The Prayer of St. Francis
SATB, Piano, Violin, and Cello
Difficulty Level: Intermediate
Text: attr. St. Francis of Assisi
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I began composing this much-loved text in 2012, creating a series of melody fragments for much of the text, and a few ideas for an accompaniment.
While reviewing incomplete composing projects during the lockdown of the 2020 COVID-19 pandemic, I came upon these fragments and decided to complete the piece once and for all. Ten years later, I was still fond of each of these melodic fragments because I felt they had the potential to set the text with great clarity and natural emphasis. I also found that what would become the opening melodic theme fit naturally with the closing lines of text, allowing me to unify the piece with these two bookends.
As I started piecing it together, I notice one big problem: I didn't have any ideas for the middle section of text, "Where there is darkness, light. // Where there is sadness, joy." These phrases seemed too important to take up only two lines of music, and I took quite a lot of time exploring ways to create an entire section of the piece, and ultimately paired the ideas of darkness and sadness together, and the ideas of light and joy together.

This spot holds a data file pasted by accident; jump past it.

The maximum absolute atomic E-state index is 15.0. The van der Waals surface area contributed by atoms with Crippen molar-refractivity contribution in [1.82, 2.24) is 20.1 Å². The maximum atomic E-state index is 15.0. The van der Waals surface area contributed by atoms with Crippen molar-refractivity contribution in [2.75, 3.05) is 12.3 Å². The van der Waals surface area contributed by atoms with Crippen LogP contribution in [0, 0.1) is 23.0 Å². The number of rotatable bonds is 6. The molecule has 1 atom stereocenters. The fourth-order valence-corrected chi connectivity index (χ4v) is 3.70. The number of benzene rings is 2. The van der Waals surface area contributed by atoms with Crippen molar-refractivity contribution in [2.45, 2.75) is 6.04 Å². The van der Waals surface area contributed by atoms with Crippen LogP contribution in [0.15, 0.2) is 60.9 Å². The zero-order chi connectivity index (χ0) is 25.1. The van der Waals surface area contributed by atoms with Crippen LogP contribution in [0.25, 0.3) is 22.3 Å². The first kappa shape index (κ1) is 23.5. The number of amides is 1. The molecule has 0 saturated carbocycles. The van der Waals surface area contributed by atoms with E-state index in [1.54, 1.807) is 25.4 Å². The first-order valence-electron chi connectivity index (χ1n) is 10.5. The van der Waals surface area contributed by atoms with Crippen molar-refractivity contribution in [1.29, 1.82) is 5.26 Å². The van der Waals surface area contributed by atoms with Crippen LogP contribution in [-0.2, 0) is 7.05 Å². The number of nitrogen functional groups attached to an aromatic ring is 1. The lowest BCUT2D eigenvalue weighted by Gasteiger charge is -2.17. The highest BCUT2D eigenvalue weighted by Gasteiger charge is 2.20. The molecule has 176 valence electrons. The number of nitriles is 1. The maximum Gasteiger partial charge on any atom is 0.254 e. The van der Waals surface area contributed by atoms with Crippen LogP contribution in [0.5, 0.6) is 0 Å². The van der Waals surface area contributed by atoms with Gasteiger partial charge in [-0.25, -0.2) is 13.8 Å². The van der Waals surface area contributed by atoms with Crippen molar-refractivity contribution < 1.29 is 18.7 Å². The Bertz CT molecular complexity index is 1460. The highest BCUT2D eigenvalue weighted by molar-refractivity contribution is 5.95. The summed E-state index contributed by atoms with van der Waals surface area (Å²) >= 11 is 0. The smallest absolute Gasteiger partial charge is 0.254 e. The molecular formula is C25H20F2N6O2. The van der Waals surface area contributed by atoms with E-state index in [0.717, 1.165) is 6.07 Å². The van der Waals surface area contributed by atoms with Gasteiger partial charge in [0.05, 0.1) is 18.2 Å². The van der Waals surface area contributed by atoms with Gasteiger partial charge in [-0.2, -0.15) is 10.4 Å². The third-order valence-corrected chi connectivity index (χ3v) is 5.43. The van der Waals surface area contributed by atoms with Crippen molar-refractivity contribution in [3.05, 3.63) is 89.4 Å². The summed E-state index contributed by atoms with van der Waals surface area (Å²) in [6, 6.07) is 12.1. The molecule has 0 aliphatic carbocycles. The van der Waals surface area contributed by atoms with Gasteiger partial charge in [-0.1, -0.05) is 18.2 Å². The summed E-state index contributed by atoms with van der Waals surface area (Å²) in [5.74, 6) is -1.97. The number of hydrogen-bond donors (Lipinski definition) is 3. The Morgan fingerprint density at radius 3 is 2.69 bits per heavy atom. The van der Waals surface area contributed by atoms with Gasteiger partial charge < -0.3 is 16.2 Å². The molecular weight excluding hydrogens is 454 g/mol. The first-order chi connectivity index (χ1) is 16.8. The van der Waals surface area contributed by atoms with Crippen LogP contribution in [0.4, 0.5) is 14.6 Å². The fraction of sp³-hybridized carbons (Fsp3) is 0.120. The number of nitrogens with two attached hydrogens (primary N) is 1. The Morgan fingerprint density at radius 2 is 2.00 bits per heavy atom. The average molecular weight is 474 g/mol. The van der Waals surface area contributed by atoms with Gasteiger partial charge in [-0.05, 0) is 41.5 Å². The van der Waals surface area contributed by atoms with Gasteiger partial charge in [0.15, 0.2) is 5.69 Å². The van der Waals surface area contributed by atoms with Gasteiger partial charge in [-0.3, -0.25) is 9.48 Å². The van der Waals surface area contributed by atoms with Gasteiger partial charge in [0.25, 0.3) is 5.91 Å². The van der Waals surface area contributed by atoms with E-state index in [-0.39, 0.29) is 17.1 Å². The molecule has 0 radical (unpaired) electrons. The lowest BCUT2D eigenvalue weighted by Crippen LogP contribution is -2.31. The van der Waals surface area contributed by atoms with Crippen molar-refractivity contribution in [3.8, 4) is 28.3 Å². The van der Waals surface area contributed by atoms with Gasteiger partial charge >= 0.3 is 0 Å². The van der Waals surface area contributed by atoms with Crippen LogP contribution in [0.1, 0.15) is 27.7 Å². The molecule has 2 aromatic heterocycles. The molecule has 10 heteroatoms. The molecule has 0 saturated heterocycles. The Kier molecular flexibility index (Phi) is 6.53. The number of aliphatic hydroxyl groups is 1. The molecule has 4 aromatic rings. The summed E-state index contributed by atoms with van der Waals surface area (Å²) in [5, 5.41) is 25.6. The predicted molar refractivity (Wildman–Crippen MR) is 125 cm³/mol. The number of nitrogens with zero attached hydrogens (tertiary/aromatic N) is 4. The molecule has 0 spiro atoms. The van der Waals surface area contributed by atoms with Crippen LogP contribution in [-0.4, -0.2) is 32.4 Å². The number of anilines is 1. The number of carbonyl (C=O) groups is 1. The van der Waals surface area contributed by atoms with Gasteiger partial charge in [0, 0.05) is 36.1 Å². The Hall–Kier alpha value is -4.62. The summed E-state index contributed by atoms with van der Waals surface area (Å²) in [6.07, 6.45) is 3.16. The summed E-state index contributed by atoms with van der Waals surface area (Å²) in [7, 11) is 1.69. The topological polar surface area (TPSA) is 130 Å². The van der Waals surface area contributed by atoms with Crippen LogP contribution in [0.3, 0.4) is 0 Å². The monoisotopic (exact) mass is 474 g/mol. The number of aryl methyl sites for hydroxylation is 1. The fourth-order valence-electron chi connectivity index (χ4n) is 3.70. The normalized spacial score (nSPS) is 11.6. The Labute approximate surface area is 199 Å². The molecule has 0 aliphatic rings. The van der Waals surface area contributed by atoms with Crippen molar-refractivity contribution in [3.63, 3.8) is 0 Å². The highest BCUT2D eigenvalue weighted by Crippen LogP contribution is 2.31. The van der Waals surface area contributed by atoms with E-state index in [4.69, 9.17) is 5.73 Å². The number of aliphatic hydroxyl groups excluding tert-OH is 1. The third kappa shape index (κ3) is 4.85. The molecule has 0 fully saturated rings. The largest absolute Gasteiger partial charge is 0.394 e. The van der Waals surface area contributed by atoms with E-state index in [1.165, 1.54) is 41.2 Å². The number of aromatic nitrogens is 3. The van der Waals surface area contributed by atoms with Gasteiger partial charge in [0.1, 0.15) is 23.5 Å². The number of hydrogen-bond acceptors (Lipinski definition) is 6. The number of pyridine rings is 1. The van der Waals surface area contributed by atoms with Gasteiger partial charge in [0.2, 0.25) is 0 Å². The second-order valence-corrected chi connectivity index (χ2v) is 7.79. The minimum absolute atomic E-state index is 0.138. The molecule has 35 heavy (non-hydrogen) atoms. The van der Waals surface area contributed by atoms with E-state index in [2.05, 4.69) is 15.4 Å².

The result is a felicitous moment when the works "light" and joy" are repeated by each part over and over. The music is at its highest intensity of the piece, with the string instruments playing in their highest register, projecting what I hope is a radiant moment around these two highly symbolic words we so often express in many languages in choral music.
Text (attributed to St. Francis of Assisi)
Lord, grant me an instrument of Thy peace.
Where there is hatred, let me sow love.
Where there is injury, pardon.
Where there is doubt, faith.
Where there is despair, hope.
Where there is darkness, light.
Where there is sadness, joy.
O Divine Master,
Grant that I may not so much seek
To be consoled as to console,
To be understood as to understand,
To be loved as to love.
For it is in giving that we receive,
It is in pardoning that we are pardoned,
And it is in dying that we are born to eternal life.